text by ÉRIC TRONCY
They used to “advertise.” Now they “support” us. That’s the conclusion I came to yesterday as I welcomed an American friend and gallery owner to the Consortium. The Wade Guyton opening was just a few days off, and I was giving this friend the latest issue of Frog magazine. “Do we support the magazine?” he asked, being sociable. “I’m sure you do,” I replied, though in truth I wasn’t really sure, and it occurred to me that only a few years ago, if he had wanted to express his devotion to an art magazine, this well-meaning gallery owner would probably have said: “Could we place an ad in your magazine?” or “We would like to advertise in your magazine.” I found what he actually said striking because as a gallery owner, he had remained quite faithful to his original notion of what an art gallery should be, the notion he had started out with decades earlier. His is a successful gallery, representing artists “over the long term.” It’s a gallery that doesn’t take part in every art fair because the director has no interest in certain markets — Asia, the Middle East — despite their spectacular purchasing power. It’s a gallery that, unlike many others, has not doubled the number of artists it represents. All told, he had been exceedingly honest with me: galleries think no longer in terms of “advertising,” but in terms of “support,” because it makes little sense to publicize gallery activities through art magazines in an age when information circulates in other ways. Now the only reason to advertise in a magazine is to support the magazine financially. In other words, you make a donation, the kind you might make to an organization that strives to protect endangered species.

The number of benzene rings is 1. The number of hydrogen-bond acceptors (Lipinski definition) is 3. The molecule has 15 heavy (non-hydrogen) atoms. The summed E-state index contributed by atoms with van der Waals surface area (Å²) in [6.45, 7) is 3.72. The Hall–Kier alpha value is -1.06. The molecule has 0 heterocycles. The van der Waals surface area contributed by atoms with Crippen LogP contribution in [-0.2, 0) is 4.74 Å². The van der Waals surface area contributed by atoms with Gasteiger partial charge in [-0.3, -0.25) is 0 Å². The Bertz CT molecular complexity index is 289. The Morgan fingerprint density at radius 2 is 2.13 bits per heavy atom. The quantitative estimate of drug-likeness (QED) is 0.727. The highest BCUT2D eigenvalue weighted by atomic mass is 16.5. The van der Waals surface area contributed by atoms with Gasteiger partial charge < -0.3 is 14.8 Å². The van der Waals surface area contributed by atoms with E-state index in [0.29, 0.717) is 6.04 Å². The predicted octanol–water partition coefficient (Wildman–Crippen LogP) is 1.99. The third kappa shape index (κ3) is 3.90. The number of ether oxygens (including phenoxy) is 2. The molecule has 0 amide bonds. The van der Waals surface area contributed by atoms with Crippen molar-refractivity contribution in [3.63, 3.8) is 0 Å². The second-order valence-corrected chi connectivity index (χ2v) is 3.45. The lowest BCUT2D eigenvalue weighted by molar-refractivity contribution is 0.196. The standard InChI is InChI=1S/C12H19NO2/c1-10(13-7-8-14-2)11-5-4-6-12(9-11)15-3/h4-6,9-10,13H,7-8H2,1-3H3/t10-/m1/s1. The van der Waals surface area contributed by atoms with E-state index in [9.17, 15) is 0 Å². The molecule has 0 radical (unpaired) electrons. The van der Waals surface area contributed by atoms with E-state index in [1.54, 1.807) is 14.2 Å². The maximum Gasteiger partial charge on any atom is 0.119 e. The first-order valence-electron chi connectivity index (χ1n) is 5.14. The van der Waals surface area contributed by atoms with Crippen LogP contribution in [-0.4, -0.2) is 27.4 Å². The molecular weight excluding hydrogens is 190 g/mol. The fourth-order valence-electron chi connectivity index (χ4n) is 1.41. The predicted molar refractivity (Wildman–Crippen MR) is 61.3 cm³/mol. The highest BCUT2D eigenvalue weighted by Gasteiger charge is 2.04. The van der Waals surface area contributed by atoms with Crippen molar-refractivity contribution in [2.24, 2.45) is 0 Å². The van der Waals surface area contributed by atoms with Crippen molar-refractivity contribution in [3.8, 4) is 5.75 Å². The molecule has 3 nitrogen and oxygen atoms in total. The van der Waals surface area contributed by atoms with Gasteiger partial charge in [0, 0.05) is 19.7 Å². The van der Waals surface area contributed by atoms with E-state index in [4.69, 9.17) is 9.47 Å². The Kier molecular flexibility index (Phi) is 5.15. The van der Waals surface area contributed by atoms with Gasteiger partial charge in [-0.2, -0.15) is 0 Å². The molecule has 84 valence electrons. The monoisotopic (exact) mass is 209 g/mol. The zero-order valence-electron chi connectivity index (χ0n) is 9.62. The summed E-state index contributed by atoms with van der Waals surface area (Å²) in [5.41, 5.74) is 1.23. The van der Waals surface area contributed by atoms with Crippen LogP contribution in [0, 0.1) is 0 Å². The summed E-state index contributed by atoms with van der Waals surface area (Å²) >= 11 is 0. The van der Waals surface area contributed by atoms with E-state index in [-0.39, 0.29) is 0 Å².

Thus in Art World 2.0 — a.k.a. the “art industry” — most art magazines are headed for extinction: first, naturally, because images of artworks spread much faster and with far less toil by social media; second, because it no longer benefits the art trade for critics to comment on artworks. Commercial success is quite sufficient, and critical opinion matters little as long as artworks sell and customers are satisfied.
This is pretty much indisputable. Today’s unit of measurement is the “like.” “Like is their currency,” explains Bret Easton Ellis, speaking of what he calls “Generation Wuss.” And its opposite is not the “dislike,” but the “hate.” To oppose any form of creation — if we properly understand these new terms — you no longer state reservations and perhaps back them up with some sort of argument or reasoned criticism. Instead, you simply express a highly reprehensible sentiment: hatred. Between the “like” and hatred, the art industry leaves no room for dissent argued on theory.